Does the Bible Use an Erroneous Value for Pi?

In the Christian Bible, 2 Chronicles 4:2 describes the construction of the “sea” of Solomon’s temple. This was a circular cast-metal laver or basin used for ritual cleansing. Its diameter is described as ten cubits from one brim to the other, and its circumference was measured by a line of thirty cubits.

Critics have sometimes scoffed at this verse, claiming that it clearly uses an erroneous value for pi. Of course, the obvious response is that the quoted figure for the diameter was not meant to be an exact measurement, but simply rounded to nearest whole number (or perhaps it didn’t even have to be rounded that much if the circumference was an inside measurement, not including the width of the brim). Still, if the inaccuracy of these things bothers you, cheer up! You no longer need resort to such embarrassing explanations. After hours of hard work I have come up with a genuine mathematical proof that the measurements given in the Bible are literally true!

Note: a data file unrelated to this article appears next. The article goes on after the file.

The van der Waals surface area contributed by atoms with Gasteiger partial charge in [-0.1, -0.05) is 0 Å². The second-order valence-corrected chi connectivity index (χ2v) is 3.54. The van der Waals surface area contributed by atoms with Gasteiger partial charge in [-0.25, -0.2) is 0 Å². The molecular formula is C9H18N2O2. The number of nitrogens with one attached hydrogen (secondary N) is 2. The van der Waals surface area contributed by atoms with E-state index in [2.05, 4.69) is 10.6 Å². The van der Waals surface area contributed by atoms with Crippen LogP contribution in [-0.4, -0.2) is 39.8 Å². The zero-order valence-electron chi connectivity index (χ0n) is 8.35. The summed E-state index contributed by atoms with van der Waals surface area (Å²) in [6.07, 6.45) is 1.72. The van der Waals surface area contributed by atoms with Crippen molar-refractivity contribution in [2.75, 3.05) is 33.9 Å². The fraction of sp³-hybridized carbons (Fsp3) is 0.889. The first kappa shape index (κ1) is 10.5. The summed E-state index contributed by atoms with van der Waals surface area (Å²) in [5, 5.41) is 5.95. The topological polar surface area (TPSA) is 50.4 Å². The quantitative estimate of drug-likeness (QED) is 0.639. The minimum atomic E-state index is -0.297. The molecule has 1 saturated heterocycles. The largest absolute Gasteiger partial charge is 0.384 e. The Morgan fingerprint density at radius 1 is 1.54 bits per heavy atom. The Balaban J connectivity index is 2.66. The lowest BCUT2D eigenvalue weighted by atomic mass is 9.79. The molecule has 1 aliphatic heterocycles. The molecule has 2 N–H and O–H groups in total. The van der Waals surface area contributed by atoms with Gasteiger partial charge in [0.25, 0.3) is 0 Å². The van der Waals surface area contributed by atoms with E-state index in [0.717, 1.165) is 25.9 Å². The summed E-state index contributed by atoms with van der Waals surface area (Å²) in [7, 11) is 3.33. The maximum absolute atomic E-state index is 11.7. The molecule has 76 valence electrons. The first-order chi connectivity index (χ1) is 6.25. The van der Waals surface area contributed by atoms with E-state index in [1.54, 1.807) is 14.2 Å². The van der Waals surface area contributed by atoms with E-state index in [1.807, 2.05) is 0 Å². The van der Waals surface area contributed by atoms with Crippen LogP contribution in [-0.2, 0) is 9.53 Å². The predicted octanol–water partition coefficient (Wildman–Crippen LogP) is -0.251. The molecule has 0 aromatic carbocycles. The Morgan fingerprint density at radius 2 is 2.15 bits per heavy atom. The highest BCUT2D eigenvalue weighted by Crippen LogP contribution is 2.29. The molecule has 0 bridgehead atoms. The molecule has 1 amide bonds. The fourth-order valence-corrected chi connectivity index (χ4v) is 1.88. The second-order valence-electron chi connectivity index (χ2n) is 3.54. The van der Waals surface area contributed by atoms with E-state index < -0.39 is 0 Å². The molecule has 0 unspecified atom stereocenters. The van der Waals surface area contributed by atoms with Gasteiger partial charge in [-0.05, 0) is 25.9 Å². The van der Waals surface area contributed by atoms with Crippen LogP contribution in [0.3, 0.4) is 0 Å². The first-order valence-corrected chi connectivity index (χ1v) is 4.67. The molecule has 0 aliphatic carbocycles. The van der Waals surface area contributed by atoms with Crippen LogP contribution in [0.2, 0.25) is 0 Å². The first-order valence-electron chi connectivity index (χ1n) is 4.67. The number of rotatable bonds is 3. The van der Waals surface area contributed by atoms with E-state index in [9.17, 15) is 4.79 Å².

Proof that a circle with a diameter of 10 cubits has a circumference of exactly 30 cubits

We start by defining a value x to simplify the math:

Let  x  =  5π + 15

Next, we write the formula for the circumference of a circle, plugging in the diameter of 10:

C  =  10π

Add 30 to each side and substitute our handy value x:

C + 30  =  10π + 30
C + 30  =  2 (5π + 15)
C + 30  =  2x

Multiply each side by (C − 30):

(C + 30) (C − 30)  =  2x (C − 30)
C2 − 900  =  2Cx − 60x

Add x2 to each side and rearrange the terms:

C2 − 900 + x2  =  2Cx − 60x + x2
C2 − 2Cx + x2  =  900 − 60x + x2

Factor and simplify:

(C − x)2  =  (30 − x)2
(C − x)  =  (30 − x)
C  =  30


PS: Just kidding!

But speaking of pi, here’s a formula I came up with a few years ago to make it easier to remember:

π  =  (12.3 + 4 + 5) / 6.78
Don’t believe this works? Try it!

This page copyright © 2007-2015 Edward A. Morris.  Created July 27, 2007.  Last updated December 2, 2015.

Back to home page